regained appreciation for edward yang and wu nien-jen

September 16th, 2008

I enjoy being in Boston a lot – and one of the reasons is the presence and close vicinity of the Harvard Film Archive. It’s a treasure trove for rare, obscure, foreign, or otherwise hard-to-find movies.

Last weekend and this weekend, they are showing a retrospective of Edward Yang and Wu Nien-jen, two of the pioneers of the Taiwanese New Wave. I have long had a huge admiration for Taiwanese cinema and Edward Yang is no exception. His movies, besides maybe Yi Yi, however, have always been incredibly hard to find. I always thought it was the definition of irony that his most widely acclaimed movie, Yi Yi, who is so quintessential Taiwanese, was not distributed in Taiwan itself. Maybe it has by now, but when I was in Taiwan from 2001-2002, the movie won awards everywhere but my classmates at the National Taiwan University could only see this movie by downloading it.

Three nights ago, I saw Taipei Story, which is a tongue-in-cheek reference to Ozu’s Tokyo Story, although the Chinese title (qingmei zhuma) translates more accurately as a proverb that refers to the kind of friend you have that you have known since childhood. In that sense, it’s a strongly nostalgic word that captures the appreciation for a shared history between you and your friend – all the things you have gone through together, the good times, the bad times, the way you dealt with adversities together, the successes you enjoyed together. This mixed sense of nostalgia and appreciation is explicated layer for layer for layer in this wonderful movie by Yang, who casted another Taiwanese New Wave director Hou Hsiao-hsien as his main protagonist. HHH plays a former Little League baseball star who is now wondering what happened to a world where his role was so clearly defined but now has changed so much, leaving him behind. It’s a critical look at the success of Taiwanese economic development – underscoring the social costs that often come with economic growth spurts (this, however, is not a necessary outcome. For a brilliant argument on why economic growth has to take into account and include social and political growth as well, see Amartya Sen’s Development as Freedom).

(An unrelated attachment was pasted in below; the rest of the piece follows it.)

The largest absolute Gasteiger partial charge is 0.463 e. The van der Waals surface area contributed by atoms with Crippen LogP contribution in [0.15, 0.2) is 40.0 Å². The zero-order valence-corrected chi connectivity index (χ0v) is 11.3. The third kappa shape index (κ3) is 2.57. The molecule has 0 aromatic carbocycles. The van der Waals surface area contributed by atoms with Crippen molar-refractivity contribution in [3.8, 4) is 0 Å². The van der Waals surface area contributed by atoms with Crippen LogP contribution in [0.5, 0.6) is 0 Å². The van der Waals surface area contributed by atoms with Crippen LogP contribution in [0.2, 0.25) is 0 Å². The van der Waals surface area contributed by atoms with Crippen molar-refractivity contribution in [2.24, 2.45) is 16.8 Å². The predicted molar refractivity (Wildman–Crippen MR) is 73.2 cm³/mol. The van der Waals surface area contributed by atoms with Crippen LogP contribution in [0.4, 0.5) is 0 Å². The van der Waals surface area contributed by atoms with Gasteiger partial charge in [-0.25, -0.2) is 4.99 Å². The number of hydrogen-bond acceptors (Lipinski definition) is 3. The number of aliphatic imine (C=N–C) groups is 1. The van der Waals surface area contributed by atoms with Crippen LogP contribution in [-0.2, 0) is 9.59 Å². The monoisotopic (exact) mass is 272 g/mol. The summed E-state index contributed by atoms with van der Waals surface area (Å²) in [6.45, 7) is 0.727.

Last night I saw another wonderful movie by Edward Yang, That Day on the Beach. I won’t summarize the story here, but it’s a wonderful story that plays with narrative structure and weaves a web of relationships between fascinating characters that portray the richness of human life in all its glory (and not so glory).

In short, I’m extremely grateful to be in a place and position where I have been able to see these movies that have been almost impossible to find these days. Edward Yang and Wu Nien-jen also just skyrocketed to my list of directors I have a deep admiration for – not that it wasn’t there, but being able to see their earlier works in full glory, something I haven’t been able to do before, confirms and underscores my admiration for them as persons who have a deep passion for what they do, have a admirable understanding of the oh-so important nuances of human life, care about the world around them and seek to share this through their work.

Posted in movies

One Response

  1. Yin

    green with envy over here 🙂

book and sword : gratitude and revenge

is the first novel written by Jin Yong. The protagonist is Chan Ka Lok, who is the leader of the Red Flower Society. The book title refers to Ka Lok being famous for being well-versed in culture and martial arts, but also for having to make a difficult ethical decision. My father named me and my brother after him.

The subtitle is from a poem Desiderata